3. Use a Couple of Numbers to Make Points Meaningful
People love to quantify things, even when what we’re stating is an opinion. For some reason it makes points more official. Using a statistic or two (don’t over stat them) creates some official barometer in which to measure success. It also creates the impression that there’s some official measurement involved. You used to see it a lot in commercials where 9 out of 10 dentists surveyed prefer one tooth-paste over another.
4. Learn to Use Silence
Silence and being comfortable with it allows you to take control of a room without seeming aggressive. Try it. Sit silently, comfortably – one of two things will happen. First, if your listener is nervous they’ll add on and you’ll get to what they really think. Second, some of the best solutions to problems come at the end of a statement, after they “seem” finished. Use silence to your advantage.
5. Own the Language
It’s a concept that has long been familiar to people in advertising. For them, the gold standard of owning the language has always been when the product name replaces the actual noun or verb. Classic examples are Kleenex for tissue, Chapstick for lip balm and Fedex for overnight delivery. Your ability to invent terms, to define the language, means that everyone will adopt your thinking.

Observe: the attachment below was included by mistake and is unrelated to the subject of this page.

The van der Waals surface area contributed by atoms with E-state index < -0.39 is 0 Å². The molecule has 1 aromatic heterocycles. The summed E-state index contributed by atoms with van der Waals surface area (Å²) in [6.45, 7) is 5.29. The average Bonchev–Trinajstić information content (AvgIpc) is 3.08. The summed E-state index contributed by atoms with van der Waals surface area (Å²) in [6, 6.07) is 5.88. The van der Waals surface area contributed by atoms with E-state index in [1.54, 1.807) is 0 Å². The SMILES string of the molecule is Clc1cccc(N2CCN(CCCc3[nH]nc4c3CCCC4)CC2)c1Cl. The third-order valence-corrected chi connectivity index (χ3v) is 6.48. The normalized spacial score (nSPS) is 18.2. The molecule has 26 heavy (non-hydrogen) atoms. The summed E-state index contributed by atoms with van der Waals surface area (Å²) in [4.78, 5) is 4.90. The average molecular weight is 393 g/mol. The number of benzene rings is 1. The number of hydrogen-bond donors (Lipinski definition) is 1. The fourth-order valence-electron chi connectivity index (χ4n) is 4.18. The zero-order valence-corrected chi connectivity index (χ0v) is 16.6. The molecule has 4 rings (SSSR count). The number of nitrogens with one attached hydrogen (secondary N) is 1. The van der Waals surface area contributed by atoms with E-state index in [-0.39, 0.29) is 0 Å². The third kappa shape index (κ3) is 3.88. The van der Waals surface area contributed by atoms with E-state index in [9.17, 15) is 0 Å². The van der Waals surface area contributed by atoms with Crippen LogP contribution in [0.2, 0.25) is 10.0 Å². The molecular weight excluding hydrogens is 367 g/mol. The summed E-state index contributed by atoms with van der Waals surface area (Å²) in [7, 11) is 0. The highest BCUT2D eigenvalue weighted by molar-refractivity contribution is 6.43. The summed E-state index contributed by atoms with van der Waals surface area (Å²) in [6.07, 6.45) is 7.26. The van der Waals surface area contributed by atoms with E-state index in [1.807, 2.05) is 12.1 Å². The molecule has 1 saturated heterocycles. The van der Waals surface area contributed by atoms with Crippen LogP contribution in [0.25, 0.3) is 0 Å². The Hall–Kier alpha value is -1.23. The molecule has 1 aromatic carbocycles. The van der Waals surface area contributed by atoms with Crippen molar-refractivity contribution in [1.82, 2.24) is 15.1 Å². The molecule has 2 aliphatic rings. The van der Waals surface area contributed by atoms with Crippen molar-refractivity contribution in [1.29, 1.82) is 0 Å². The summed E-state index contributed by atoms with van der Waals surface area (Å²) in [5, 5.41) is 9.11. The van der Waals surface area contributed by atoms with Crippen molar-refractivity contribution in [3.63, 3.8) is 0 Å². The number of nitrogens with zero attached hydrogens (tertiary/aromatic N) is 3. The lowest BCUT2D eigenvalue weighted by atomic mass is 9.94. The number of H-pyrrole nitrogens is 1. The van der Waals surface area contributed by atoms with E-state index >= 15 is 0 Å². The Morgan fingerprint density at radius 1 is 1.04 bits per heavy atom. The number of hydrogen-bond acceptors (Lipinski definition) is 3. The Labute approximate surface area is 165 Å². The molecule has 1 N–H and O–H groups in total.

Just about every aspect of our life involves persuasion. Those who master it are reaping the benefits. I hope you’re one of them.
To read an excerpt of "27 POWERS OF PERSUASION: Simple Strategies To Seduce Audiences & Win Allies"click here.
About the author: Chris St. Hilaire is founder and CEO of three companies: Jury Impact, M4 Strategies, and Quantitative Focus. As an award-winning message consultant for some of the most high-profile cases in America, he has advised partners at Latham and Watkins as well as senior counsels for Hospital Corporation of America, Great American Insurance Corporation, Lucent Technologies, AT&T, Mitsui-Sumitomo, Goodyear-Dunlop Tire Company and numerous other national and international corporations. St. Hilaire has served as political director in California state government, and as chief strategist and message specialist for many of the nation's largest political campaigns.